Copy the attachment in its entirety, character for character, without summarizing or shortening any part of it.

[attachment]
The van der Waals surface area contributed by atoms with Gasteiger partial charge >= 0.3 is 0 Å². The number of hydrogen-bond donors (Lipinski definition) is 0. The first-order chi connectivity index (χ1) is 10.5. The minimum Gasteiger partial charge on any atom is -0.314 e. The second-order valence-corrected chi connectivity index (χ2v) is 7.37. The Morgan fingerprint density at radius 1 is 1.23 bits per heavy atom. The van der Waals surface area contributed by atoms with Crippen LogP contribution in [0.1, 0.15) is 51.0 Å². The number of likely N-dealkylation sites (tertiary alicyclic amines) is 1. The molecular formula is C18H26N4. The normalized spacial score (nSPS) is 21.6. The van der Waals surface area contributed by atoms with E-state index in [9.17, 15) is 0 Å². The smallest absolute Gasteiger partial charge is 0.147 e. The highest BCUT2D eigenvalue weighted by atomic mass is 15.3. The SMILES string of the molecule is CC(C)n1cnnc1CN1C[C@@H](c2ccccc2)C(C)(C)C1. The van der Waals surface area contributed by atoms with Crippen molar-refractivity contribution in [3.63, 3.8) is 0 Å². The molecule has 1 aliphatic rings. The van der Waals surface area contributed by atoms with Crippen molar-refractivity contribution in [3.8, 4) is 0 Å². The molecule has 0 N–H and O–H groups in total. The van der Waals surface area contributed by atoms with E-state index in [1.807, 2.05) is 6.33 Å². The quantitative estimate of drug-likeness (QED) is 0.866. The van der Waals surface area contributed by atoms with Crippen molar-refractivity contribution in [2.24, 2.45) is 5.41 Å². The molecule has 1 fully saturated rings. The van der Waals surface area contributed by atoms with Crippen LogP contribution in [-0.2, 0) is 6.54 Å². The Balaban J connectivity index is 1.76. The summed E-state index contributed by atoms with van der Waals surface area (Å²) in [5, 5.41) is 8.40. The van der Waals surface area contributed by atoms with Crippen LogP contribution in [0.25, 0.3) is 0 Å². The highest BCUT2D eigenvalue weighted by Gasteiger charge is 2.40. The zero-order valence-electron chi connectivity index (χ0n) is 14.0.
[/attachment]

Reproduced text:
The van der Waals surface area contributed by atoms with Gasteiger partial charge >= 0.3 is 0 Å². The number of hydrogen-bond donors (Lipinski definition) is 0. The first-order chi connectivity index (χ1) is 10.5. The minimum Gasteiger partial charge on any atom is -0.314 e. The second-order valence-corrected chi connectivity index (χ2v) is 7.37. The Morgan fingerprint density at radius 1 is 1.23 bits per heavy atom. The van der Waals surface area contributed by atoms with Crippen LogP contribution in [0.1, 0.15) is 51.0 Å². The number of likely N-dealkylation sites (tertiary alicyclic amines) is 1. The molecular formula is C18H26N4. The normalized spacial score (nSPS) is 21.6. The van der Waals surface area contributed by atoms with E-state index in [9.17, 15) is 0 Å². The smallest absolute Gasteiger partial charge is 0.147 e. The highest BCUT2D eigenvalue weighted by atomic mass is 15.3. The SMILES string of the molecule is CC(C)n1cnnc1CN1C[C@@H](c2ccccc2)C(C)(C)C1. The van der Waals surface area contributed by atoms with Crippen molar-refractivity contribution in [3.63, 3.8) is 0 Å². The molecule has 1 aliphatic rings. The van der Waals surface area contributed by atoms with Crippen molar-refractivity contribution in [3.8, 4) is 0 Å². The molecule has 0 N–H and O–H groups in total. The van der Waals surface area contributed by atoms with E-state index in [1.807, 2.05) is 6.33 Å². The quantitative estimate of drug-likeness (QED) is 0.866. The van der Waals surface area contributed by atoms with Crippen molar-refractivity contribution in [2.24, 2.45) is 5.41 Å². The molecule has 1 fully saturated rings. The van der Waals surface area contributed by atoms with Crippen LogP contribution in [-0.2, 0) is 6.54 Å². The Balaban J connectivity index is 1.76. The summed E-state index contributed by atoms with van der Waals surface area (Å²) in [5, 5.41) is 8.40. The van der Waals surface area contributed by atoms with Crippen LogP contribution in [0.25, 0.3) is 0 Å². The highest BCUT2D eigenvalue weighted by Gasteiger charge is 2.40. The zero-order valence-electron chi connectivity index (χ0n) is 14.0.